Dozens of firefighters were killed when a high-rise building collapsed after a blaze in Iran's capital, state-run Press TV reported Thursday.
The broadcaster put the death toll at 30 at Tehran's iconic Plasco building. It gave no source for the information. NBC News could not independently confirm Press TV's report.
Iranian authorities did not immediately release definitive casualty figures.
However, Reuters reported that Tehran Mayor Mohammad Baqer Qalibaf was quoted by a state-run TV outlet that "about 25 firefighters are trapped inside and rescue teams are trying to get them out."
Reuters also cited state TV as saying at least 75 people, including 45 firefighters, had been injured.
Local media said that more than 200 firefighters were on the scene at the time of the building's collapse.
The tower is attached to a multistory shopping mall and is located just north of the city's sprawling bazaar.
It remains unclear how the fire began but Reuters said Iran's Tasnim News Agency reported it started on the ninth floor.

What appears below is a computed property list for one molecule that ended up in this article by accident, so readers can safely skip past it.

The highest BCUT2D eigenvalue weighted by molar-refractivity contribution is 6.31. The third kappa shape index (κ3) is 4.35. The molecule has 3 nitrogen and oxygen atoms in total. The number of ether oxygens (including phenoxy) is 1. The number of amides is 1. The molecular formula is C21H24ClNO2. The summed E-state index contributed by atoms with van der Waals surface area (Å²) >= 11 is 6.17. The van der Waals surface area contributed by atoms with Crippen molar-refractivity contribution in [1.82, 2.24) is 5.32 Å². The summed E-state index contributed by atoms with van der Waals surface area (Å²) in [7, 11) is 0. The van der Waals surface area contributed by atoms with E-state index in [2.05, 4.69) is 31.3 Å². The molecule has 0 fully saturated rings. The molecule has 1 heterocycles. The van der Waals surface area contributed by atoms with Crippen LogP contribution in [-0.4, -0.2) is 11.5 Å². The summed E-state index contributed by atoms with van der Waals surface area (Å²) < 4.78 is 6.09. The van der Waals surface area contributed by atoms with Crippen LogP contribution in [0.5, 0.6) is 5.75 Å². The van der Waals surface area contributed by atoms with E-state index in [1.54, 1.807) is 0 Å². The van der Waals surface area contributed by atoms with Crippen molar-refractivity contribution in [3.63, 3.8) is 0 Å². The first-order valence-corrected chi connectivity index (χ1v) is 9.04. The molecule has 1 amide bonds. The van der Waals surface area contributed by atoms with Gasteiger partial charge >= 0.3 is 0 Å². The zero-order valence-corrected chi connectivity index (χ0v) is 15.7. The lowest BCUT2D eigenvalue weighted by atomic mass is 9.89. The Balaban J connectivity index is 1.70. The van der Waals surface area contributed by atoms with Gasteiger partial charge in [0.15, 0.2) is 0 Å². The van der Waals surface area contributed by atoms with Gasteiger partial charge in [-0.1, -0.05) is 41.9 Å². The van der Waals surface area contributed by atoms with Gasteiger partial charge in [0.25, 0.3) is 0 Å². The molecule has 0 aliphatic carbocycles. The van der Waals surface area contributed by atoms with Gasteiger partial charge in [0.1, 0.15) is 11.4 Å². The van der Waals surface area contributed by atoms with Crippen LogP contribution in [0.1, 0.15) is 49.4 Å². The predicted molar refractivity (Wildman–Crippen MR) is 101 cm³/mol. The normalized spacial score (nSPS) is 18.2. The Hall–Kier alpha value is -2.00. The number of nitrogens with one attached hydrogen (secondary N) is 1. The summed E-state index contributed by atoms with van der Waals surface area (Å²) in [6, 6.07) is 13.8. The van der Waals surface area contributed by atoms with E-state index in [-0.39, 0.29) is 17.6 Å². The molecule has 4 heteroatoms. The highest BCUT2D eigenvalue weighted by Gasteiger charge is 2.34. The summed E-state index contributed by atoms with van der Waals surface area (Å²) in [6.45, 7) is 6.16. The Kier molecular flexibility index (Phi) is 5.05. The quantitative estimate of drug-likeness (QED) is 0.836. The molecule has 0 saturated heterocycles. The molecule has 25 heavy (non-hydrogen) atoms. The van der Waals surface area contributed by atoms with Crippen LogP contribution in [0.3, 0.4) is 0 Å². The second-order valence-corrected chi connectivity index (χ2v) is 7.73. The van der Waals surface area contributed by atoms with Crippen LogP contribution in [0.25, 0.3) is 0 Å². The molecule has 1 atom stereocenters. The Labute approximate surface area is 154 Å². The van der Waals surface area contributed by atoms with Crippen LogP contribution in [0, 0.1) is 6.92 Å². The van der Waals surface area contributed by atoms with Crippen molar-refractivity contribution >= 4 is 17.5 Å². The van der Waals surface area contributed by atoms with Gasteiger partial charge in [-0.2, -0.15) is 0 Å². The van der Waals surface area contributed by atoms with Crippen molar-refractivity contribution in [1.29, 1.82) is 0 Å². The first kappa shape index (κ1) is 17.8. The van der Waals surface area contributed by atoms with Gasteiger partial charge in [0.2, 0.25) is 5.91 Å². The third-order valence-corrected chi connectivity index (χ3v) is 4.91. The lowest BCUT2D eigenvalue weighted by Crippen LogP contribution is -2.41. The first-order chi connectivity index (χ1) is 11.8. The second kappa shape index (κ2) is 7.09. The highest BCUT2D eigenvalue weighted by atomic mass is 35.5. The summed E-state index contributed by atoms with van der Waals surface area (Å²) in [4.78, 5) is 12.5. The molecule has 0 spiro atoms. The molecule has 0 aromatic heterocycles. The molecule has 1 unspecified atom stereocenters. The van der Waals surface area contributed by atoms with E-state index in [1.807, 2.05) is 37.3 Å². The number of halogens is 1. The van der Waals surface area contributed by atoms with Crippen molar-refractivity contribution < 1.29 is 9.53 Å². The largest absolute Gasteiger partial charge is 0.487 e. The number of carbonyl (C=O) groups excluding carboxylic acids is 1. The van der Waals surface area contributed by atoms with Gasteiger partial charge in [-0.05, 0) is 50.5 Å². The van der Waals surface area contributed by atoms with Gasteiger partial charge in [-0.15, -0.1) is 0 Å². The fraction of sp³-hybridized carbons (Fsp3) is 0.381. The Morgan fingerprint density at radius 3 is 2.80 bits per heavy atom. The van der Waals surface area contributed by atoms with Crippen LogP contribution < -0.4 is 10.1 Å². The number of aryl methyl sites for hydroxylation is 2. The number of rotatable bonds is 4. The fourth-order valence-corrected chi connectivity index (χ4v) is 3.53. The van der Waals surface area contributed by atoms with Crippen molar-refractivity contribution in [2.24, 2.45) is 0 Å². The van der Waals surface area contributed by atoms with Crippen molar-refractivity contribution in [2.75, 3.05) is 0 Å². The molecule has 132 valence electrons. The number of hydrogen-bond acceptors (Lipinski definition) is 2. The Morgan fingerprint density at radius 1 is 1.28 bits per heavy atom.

Police had previously blocked off streets around the 17-story structure, which was among the first high-rises built in the Iranian capital.
NBC News initially reported that the building was an apartment block but it later emerged that it is actually mostly commercial.
Live footage aired on Iranian television showed the incident.
A firefighter could be seen perched on a ladder spraying water onto the burning building as it fell.
Jalal Maleki, a fire department spokesman, told Iranian state television that 10 fire stations responded to the blaze, which was first reported around 8 a.m. local time (11:30 p.m. ET on Wednesday).
A large number of businesses in the building are believed to be involved in the textile and garment industries.
The owner of a nearby grocery store, who was forced by police to leave the area, told Reuters by telephone that "it was like a horror movie. The building collapsed in front of me."
The semi-official Fars news agency said police had cordoned off the British and Turkish Embassies which are situated nearby.
The tower was built in the early 1960s by Iranian Jewish businessman Habib Elghanian and named after his plastics manufacturing company. It was the tallest building in the city at the time of its construction.
Elghanian was tried on charges that included espionage and executed in the months after the 1979 Islamic Revolution that brought the current ruling system to power — a move that prompted many members of the country's longstanding Jewish community to flee.